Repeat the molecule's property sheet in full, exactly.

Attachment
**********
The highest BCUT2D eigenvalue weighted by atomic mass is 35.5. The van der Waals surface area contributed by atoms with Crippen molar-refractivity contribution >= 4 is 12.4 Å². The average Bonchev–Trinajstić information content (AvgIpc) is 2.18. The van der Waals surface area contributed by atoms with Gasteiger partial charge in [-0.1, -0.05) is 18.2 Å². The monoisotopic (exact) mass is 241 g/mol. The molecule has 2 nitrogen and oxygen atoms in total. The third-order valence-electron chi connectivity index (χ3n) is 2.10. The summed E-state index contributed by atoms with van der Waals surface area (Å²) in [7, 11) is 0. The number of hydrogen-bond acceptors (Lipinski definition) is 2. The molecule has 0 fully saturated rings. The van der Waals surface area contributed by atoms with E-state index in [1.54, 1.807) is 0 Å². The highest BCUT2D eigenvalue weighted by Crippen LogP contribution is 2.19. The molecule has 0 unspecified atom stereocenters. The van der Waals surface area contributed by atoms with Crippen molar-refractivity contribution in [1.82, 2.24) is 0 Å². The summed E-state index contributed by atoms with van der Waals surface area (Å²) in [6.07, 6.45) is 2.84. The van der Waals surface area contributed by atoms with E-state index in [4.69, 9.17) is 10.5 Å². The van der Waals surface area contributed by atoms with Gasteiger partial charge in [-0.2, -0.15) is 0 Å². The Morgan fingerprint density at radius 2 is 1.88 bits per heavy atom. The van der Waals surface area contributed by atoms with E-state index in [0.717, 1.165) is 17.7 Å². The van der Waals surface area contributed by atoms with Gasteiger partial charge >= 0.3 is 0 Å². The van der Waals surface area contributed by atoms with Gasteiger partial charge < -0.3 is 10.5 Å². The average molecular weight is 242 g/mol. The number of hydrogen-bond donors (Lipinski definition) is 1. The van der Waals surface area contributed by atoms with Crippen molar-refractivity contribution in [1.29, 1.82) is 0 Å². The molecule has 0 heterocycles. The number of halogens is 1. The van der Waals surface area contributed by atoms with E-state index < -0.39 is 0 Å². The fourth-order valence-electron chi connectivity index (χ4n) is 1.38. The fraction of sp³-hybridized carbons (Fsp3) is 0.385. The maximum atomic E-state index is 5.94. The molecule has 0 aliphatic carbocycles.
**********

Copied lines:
The highest BCUT2D eigenvalue weighted by atomic mass is 35.5. The van der Waals surface area contributed by atoms with Crippen molar-refractivity contribution >= 4 is 12.4 Å². The average Bonchev–Trinajstić information content (AvgIpc) is 2.18. The van der Waals surface area contributed by atoms with Gasteiger partial charge in [-0.1, -0.05) is 18.2 Å². The monoisotopic (exact) mass is 241 g/mol. The molecule has 2 nitrogen and oxygen atoms in total. The third-order valence-electron chi connectivity index (χ3n) is 2.10. The summed E-state index contributed by atoms with van der Waals surface area (Å²) in [7, 11) is 0. The number of hydrogen-bond acceptors (Lipinski definition) is 2. The molecule has 0 fully saturated rings. The van der Waals surface area contributed by atoms with E-state index in [1.54, 1.807) is 0 Å². The highest BCUT2D eigenvalue weighted by Crippen LogP contribution is 2.19. The molecule has 0 unspecified atom stereocenters. The van der Waals surface area contributed by atoms with Crippen molar-refractivity contribution in [1.82, 2.24) is 0 Å². The summed E-state index contributed by atoms with van der Waals surface area (Å²) in [6.07, 6.45) is 2.84. The van der Waals surface area contributed by atoms with E-state index in [4.69, 9.17) is 10.5 Å². The van der Waals surface area contributed by atoms with Gasteiger partial charge in [-0.2, -0.15) is 0 Å². The Morgan fingerprint density at radius 2 is 1.88 bits per heavy atom. The van der Waals surface area contributed by atoms with E-state index in [0.717, 1.165) is 17.7 Å². The van der Waals surface area contributed by atoms with Gasteiger partial charge >= 0.3 is 0 Å². The van der Waals surface area contributed by atoms with Gasteiger partial charge < -0.3 is 10.5 Å². The average molecular weight is 242 g/mol. The number of hydrogen-bond donors (Lipinski definition) is 1. The van der Waals surface area contributed by atoms with Crippen molar-refractivity contribution in [1.29, 1.82) is 0 Å². The molecule has 0 heterocycles. The number of halogens is 1. The van der Waals surface area contributed by atoms with E-state index < -0.39 is 0 Å². The fourth-order valence-electron chi connectivity index (χ4n) is 1.38. The fraction of sp³-hybridized carbons (Fsp3) is 0.385. The maximum atomic E-state index is 5.94. The molecule has 0 aliphatic carbocycles.